25% of the U.S population stays in a hotel on any given month, depending on seasonality, according to a recent study by Phoenix Marketing International. That's about 79 million people. If even a handful of that number doesn't understand why they're paying what they're paying for that room, then they're like us.
So we thought we'd investigate why your hotel room costs you what it does, breaking down a room's cost by labor, maintenance and location, among a few other factors, into actual dollars. Turns out, though, it's not as easy as it looks. We asked a number of national and international chains to help us break down room costs and were turned down.
But here's what we could glean: There are, generally speaking, five factors that factor a room's cost, according to Rob Cornell, the Senior VP of Development at Preferred Hotel Group, including: building and maintenance; market area (where is the hotel and what's the competition); number of rooms and amenities; how the hotel is being managed and what type of hotel it is (city, resort, large scale, etc). The biggest cost of these is labor, followed by energy and maintenance.
"In the hotel business, you often get the question, 'Why are you charging so much when we're just sleeping in the room?' And I say, 'Ok, you want a room but no lights, no bedding, no security?' A hotel is a living, breathing building that takes a lot of care," Cornell told The Huffington Post.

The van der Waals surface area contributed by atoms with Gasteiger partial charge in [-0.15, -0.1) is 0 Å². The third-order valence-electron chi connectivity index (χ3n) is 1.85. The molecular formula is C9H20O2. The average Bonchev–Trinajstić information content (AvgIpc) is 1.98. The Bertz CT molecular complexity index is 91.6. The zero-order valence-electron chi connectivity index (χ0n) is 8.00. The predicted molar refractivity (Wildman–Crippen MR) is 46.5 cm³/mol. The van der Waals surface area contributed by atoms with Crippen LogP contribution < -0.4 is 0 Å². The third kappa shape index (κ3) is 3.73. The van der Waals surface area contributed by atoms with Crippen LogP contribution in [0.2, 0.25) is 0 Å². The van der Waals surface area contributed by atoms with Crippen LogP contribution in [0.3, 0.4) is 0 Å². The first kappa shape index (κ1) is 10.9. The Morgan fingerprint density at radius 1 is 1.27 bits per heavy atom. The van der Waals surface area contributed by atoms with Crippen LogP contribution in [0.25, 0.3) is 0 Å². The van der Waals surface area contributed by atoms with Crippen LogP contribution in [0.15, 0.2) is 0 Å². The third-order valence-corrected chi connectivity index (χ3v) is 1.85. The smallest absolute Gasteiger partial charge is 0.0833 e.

There's a lot else, obviously, that goes into a room's cost. A big factor: How much it even costs to build the thing. Every year, consulting firm HVS International examines how much hotel rooms cost to build in every level of service (from budget hotels to luxury resorts). In 2011, developing one singular budget hotel room cost, on average, $67,200. That price jumps to $212,300 at full-service properties and $610,500 for a luxury hotel or resort. That's insane.
So where are you likely to find the priciest rooms? Usually in predictable locations, such as New York, San Francisco, London, among others. We asked Stephen Hennis, the Director of STR Analytics, to break down the most and least expensive hotels per night around the country. Not surprisingly, the average rates in Manhattan were among the highest, with Uptown/Midtown East coming in at $316.62, followed by Maui ($300.01), Times Square ($280.08), the very vague Lower Manhattan ($257.44) and Napa Valley ($248.48). The cheapest rates could nearly all be found in the Atlanta area (from $57.74-63.77 per night), save for I-95 in Walterboro/Hardeeville (in coastal South Carolina).
One reason for the huge jump? There's more demand in downtown Manhattan than the Atlanta suburbs. Plus, in hot markets like New York, hotels are competing with residential developers for land. That's why so many full-service hotels in big cities have condo units attached, to help off-set the costs, so says Elaine Sahlins, a Senior VP at HVS.
Bringing it all back, where are those 79 million-ish people staying every month, i.e. who's leading the pack in American hotels? According to John Antonello, Managing Director of the Phoenix Marketing International Travel, “16% of hotel guests have stayed at a Marriott (the signature brand) thus far in 2013. When you include all of Marriott's brands, 27% have stayed at any Marriott brand. Nineteen percent (19%) have stayed at a Best Western.”